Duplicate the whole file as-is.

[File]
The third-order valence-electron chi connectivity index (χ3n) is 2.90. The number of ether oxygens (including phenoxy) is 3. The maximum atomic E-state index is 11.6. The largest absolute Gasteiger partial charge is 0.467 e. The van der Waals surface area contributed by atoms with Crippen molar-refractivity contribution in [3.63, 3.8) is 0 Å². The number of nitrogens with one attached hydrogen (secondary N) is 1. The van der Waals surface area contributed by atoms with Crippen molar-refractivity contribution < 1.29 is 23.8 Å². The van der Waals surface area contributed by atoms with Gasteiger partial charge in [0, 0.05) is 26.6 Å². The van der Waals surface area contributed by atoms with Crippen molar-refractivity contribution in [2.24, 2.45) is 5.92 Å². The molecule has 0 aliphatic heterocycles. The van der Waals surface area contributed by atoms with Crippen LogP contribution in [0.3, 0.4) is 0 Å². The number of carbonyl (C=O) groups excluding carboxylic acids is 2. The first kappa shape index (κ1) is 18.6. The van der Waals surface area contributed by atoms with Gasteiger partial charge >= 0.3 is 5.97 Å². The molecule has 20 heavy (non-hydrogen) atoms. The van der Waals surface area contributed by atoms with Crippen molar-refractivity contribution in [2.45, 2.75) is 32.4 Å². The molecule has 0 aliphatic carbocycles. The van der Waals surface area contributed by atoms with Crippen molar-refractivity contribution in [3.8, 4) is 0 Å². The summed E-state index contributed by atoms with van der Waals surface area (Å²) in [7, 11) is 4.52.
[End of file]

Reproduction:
The third-order valence-electron chi connectivity index (χ3n) is 2.90. The number of ether oxygens (including phenoxy) is 3. The maximum atomic E-state index is 11.6. The largest absolute Gasteiger partial charge is 0.467 e. The van der Waals surface area contributed by atoms with Crippen molar-refractivity contribution in [3.63, 3.8) is 0 Å². The number of nitrogens with one attached hydrogen (secondary N) is 1. The van der Waals surface area contributed by atoms with Crippen molar-refractivity contribution < 1.29 is 23.8 Å². The van der Waals surface area contributed by atoms with Gasteiger partial charge in [0, 0.05) is 26.6 Å². The van der Waals surface area contributed by atoms with Crippen molar-refractivity contribution in [2.24, 2.45) is 5.92 Å². The molecule has 0 aliphatic heterocycles. The van der Waals surface area contributed by atoms with Crippen LogP contribution in [0.3, 0.4) is 0 Å². The number of carbonyl (C=O) groups excluding carboxylic acids is 2. The first kappa shape index (κ1) is 18.6. The van der Waals surface area contributed by atoms with Gasteiger partial charge >= 0.3 is 5.97 Å². The molecule has 20 heavy (non-hydrogen) atoms. The van der Waals surface area contributed by atoms with Crippen molar-refractivity contribution in [2.45, 2.75) is 32.4 Å². The molecule has 0 aliphatic carbocycles. The van der Waals surface area contributed by atoms with Crippen molar-refractivity contribution in [3.8, 4) is 0 Å². The summed E-state index contributed by atoms with van der Waals surface area (Å²) in [7, 11) is 4.52.